A few roadblocks still remain on the road to peace. Some radio hosts object, but local stations drop their programs for fear of losing their advertisers and FCC licenses. A teary-eyed House Minority Leader John Boehner says at a press conference: “Look, I agree with the president that the Muhammad book is reprehensible and disgusting, and I don’t condone hate speech in any way, shape, or form, but I am concerned about the First Amendment implications of this new bill.” After a firestorm in the press, however, charging that Boehner and the Republicans favor hate speech and are sowing division among people, Boehner backs down and agrees to support the bill. A Supreme Court challenge is quickly defeated when Justices Sotomayor, Kagan, and Sunstein lead a 6-3 majority vote in favor of the proposition that “hate speech” is not entitled to First Amendment protections and can lawfully be subject to restrictions.
The change is immediate. Books critical of Islam and Muhammad disappear from the shelves. Websites tracking jihad terror activity are shut down, and, after vowing to continue to call attention to Islamization and the spread of Sharia in the West, a few bloggers are quietly imprisoned. The mainstream media is unperturbed – these people were, after all, purveyors of “hate speech.”
But when Washington Post executive editor Marcus Brauchli is taken into custody over a story reporting on new statements calling for jihad by the Taliban’s Mullah Omar, Post publisher Katharine Weymouth is outraged. “The story,” she writes in a front-page Post editorial, “was merely reporting on Mullah Omar’s words. If there was any incitement to hatred, it was on the part of Omar, not the Post.” White House press secretary Jay Carney, however, explains: “The president feels that this kind of reporting can tend to stigmatize and increase suspicion of the Muslim community in the United States. The Post, and the rest of the media, has to learn to be more inclusive.”
The media quickly learns to abide by the new rules. Jihad terror attacks in Thailand, Nigeria, and Chechnya go unreported in the U.S., or are noted in carefully circumspect terms in news articles that speak in warmly positive terms about Islam and Muslims and explain that their struggle against non-Muslim oppression is justified in each particular case. Muslim groups in the U.S. begin to demand restrictions on women’s rights, calling for women to cover their heads in public as a gesture of modesty and defending those who brutalize women who venture out with heads uncovered as merely overzealous for a return to much-needed moral standards. When feminists complain, they are reminded that some of their leading lights, such as Naomi Wolf, have defended the hijab and denounced opposition to it as “Islamophobic.” On the grounds that they’re promoting “Islamophobia,” feminists who speak out against the forced head coverings and brutalization are swiftly arrested and prosecuted.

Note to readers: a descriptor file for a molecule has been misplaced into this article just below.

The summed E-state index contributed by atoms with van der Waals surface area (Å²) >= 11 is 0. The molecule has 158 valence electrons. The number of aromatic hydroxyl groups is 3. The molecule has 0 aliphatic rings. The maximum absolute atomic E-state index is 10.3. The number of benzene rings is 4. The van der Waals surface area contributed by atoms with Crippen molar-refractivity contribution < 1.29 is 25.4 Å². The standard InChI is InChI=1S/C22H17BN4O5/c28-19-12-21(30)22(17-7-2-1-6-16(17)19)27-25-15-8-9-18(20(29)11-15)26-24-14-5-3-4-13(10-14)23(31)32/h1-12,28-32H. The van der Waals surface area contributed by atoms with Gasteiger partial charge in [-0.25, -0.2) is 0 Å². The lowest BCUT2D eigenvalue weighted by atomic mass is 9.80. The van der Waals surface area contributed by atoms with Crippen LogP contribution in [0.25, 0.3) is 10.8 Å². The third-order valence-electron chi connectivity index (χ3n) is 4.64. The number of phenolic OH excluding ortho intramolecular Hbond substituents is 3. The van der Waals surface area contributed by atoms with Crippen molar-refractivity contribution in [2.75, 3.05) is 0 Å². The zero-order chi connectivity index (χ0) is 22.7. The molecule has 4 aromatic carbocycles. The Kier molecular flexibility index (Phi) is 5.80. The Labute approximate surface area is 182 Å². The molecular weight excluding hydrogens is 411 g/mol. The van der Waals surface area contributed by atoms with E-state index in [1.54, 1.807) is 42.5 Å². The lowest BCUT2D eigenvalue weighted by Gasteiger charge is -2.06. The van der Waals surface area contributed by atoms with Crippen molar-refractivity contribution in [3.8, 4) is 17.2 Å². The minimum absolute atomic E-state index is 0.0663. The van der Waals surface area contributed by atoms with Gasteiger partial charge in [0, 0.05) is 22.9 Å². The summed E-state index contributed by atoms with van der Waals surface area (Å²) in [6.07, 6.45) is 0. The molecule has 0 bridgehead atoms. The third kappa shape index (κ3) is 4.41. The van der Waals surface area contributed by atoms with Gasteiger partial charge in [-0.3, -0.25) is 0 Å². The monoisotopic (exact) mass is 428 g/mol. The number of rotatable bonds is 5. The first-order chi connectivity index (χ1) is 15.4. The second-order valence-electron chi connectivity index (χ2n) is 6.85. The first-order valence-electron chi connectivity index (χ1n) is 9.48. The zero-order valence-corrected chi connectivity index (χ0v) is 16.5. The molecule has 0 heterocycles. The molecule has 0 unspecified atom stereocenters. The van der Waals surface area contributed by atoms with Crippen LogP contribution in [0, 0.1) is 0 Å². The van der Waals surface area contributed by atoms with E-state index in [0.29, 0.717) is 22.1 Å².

Other Sharia demands follow. Pork and alcohol products disappear from grocery shelves. New laws are enacted that restrict the movements, educational opportunities, and employment opportunities of women. All the new laws are sold as preventing hatred against Muslims. No one dares speak out.
Of course, this is a hysterical, nightmare scenario. It could never, ever happen in the United States. We will never enact hate speech laws, and if we did, they would never be abused in this way. Right?
Thumbnail image courtesy shutterstock / Mayovskyy Andrew